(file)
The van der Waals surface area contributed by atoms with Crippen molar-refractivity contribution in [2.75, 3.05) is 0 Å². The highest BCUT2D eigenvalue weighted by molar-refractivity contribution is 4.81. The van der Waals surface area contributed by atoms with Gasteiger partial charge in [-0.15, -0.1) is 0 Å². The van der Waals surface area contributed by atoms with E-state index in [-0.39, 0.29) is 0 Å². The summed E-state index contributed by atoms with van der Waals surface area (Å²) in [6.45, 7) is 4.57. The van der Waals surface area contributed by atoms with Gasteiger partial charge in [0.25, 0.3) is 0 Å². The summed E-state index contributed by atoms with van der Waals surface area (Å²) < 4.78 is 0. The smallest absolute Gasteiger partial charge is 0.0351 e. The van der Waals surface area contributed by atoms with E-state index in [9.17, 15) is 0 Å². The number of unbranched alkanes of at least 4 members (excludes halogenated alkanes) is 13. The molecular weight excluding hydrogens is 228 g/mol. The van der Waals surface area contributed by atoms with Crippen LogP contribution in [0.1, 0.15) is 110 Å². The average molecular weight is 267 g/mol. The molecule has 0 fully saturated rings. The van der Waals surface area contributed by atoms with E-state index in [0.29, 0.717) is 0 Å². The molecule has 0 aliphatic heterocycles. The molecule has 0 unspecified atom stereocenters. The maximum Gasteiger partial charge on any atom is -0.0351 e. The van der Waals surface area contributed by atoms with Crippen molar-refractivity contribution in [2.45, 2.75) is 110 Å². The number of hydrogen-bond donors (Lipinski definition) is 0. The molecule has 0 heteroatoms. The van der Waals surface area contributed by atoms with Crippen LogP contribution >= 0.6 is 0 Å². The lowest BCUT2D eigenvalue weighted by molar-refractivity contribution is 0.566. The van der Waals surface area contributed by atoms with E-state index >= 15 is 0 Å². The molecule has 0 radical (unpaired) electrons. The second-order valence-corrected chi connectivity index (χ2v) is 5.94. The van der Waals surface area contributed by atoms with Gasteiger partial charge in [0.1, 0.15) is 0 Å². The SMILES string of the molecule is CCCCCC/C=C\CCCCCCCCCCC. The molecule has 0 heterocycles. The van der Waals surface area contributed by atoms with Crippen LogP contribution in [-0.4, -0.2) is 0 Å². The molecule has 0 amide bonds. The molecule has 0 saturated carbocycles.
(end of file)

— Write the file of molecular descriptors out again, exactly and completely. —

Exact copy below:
The van der Waals surface area contributed by atoms with Crippen molar-refractivity contribution in [2.75, 3.05) is 0 Å². The highest BCUT2D eigenvalue weighted by molar-refractivity contribution is 4.81. The van der Waals surface area contributed by atoms with Gasteiger partial charge in [-0.15, -0.1) is 0 Å². The van der Waals surface area contributed by atoms with E-state index in [-0.39, 0.29) is 0 Å². The summed E-state index contributed by atoms with van der Waals surface area (Å²) in [6.45, 7) is 4.57. The van der Waals surface area contributed by atoms with Gasteiger partial charge in [0.25, 0.3) is 0 Å². The summed E-state index contributed by atoms with van der Waals surface area (Å²) < 4.78 is 0. The smallest absolute Gasteiger partial charge is 0.0351 e. The van der Waals surface area contributed by atoms with E-state index in [9.17, 15) is 0 Å². The number of unbranched alkanes of at least 4 members (excludes halogenated alkanes) is 13. The molecular weight excluding hydrogens is 228 g/mol. The van der Waals surface area contributed by atoms with Crippen LogP contribution in [0.1, 0.15) is 110 Å². The average molecular weight is 267 g/mol. The molecule has 0 fully saturated rings. The van der Waals surface area contributed by atoms with E-state index in [0.29, 0.717) is 0 Å². The molecule has 0 aliphatic heterocycles. The molecule has 0 unspecified atom stereocenters. The maximum Gasteiger partial charge on any atom is -0.0351 e. The van der Waals surface area contributed by atoms with Crippen molar-refractivity contribution in [2.45, 2.75) is 110 Å². The number of hydrogen-bond donors (Lipinski definition) is 0. The molecule has 0 heteroatoms. The van der Waals surface area contributed by atoms with Crippen LogP contribution >= 0.6 is 0 Å². The lowest BCUT2D eigenvalue weighted by molar-refractivity contribution is 0.566. The van der Waals surface area contributed by atoms with E-state index >= 15 is 0 Å². The molecule has 0 radical (unpaired) electrons. The second-order valence-corrected chi connectivity index (χ2v) is 5.94. The van der Waals surface area contributed by atoms with Gasteiger partial charge in [0.1, 0.15) is 0 Å². The SMILES string of the molecule is CCCCCC/C=C\CCCCCCCCCCC. The molecule has 0 heterocycles. The van der Waals surface area contributed by atoms with Crippen LogP contribution in [-0.4, -0.2) is 0 Å². The molecule has 0 amide bonds. The molecule has 0 saturated carbocycles.